Director Anton Corbijn didn’t set himself an easy task in adapting John le Carré’s 2008 novel. Le Carré’s work is notorious both for his dour look at the world of spying and his intricate, complex plots. So here Corbijn and scriptwriter Andrew Bovell have created a film in which every detail is vital. There are no dead patches here, no moments where you can safely duck out for a minute to check your phone. Every line of dialogue pushes the scene forward, every scene pushes the story forward, and if your attention wanders – or even if you assume you’re watching a more traditional kind of thriller, one where the fate of nations is at stake and gun battles and car chases eventually sort out who’s right from wrong – you’ll find yourself lost.
When Issa Karpov (Grigoriy Dobrygin) hauls himself out of the bay in the port city of Hamburg, he drops himself in trouble. Hamburg was where the 9/11 plotters put together their scheme and nobody – not the local authorities, not the German state, not the CIA – wants to let anything like that happen again. Günter Bachmann (Philip Seymour Hoffman, in his final role ) sees things a little differently. A rumpled, hard-drinking man haunted by a security failure in Beirut, he now runs a tiny top-secret counter-intelligence agency tasked with infiltrating the local Muslim community. His job is to work up the ladder – get a minor player on side, then get them to help you get their boss on side, and so on – until the really big fish are in your grasp. Bachmann’s desk-bound rival in the security services, Intelligence chief Dieter Mohr (Rainer Bock), wants to haul Karpov in. Bachmann wants to keep him on the streets to see where he might lead – especially if he leads to another case he’s working on involving a shipping company that could be a vital terrorist money source.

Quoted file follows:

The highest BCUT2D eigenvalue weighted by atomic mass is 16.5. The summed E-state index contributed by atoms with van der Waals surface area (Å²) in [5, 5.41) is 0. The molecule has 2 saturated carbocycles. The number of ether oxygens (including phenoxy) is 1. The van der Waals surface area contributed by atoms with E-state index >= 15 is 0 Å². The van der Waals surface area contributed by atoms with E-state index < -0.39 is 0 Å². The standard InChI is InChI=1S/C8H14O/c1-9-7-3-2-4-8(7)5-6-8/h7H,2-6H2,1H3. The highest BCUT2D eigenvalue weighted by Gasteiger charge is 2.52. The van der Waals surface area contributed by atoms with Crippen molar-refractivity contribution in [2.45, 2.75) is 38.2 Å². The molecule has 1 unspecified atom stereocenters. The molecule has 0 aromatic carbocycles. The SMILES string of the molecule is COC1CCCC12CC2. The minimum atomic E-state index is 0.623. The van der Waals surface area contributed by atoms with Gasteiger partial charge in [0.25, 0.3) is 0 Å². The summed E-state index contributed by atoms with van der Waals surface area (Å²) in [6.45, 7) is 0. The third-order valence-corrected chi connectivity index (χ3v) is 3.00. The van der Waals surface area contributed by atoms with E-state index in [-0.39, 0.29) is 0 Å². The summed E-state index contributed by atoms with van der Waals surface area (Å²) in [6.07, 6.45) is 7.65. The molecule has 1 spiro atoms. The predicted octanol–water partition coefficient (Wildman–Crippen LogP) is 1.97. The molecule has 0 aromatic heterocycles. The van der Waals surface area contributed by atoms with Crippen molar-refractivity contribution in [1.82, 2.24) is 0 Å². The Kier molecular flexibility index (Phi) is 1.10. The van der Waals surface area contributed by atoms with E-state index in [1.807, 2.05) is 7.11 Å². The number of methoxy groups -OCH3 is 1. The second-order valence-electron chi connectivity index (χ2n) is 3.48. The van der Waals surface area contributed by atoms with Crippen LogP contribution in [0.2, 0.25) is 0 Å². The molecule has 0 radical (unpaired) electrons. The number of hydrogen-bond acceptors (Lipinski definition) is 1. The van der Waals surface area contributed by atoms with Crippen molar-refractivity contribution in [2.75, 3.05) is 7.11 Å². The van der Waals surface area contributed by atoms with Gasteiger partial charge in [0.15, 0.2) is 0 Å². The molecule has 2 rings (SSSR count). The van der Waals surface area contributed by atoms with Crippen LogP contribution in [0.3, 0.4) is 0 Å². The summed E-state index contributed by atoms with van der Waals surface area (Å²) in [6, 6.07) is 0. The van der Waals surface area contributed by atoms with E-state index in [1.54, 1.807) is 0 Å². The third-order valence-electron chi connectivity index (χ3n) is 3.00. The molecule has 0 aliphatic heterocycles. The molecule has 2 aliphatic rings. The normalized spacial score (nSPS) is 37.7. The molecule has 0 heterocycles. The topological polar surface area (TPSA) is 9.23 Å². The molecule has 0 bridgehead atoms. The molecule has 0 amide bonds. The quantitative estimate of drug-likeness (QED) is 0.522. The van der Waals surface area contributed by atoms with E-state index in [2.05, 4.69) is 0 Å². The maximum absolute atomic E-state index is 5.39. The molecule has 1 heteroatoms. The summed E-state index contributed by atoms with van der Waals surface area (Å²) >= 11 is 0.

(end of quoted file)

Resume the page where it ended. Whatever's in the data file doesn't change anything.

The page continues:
With this much plot to get through there’s not a lot of room for character moments. Bachmann himself might be in every scene but the moments that detail his character are few and far between: a bar fight, snapping at a colleague, his gradual warming ever-so-slightly towards the local CIA chief (Robin Wright).
It’s a grim but compelling look at a dirty job in a very grubby world; the fact that it’s also the world we live in makes it all the more compelling.
Written by Anthony Morris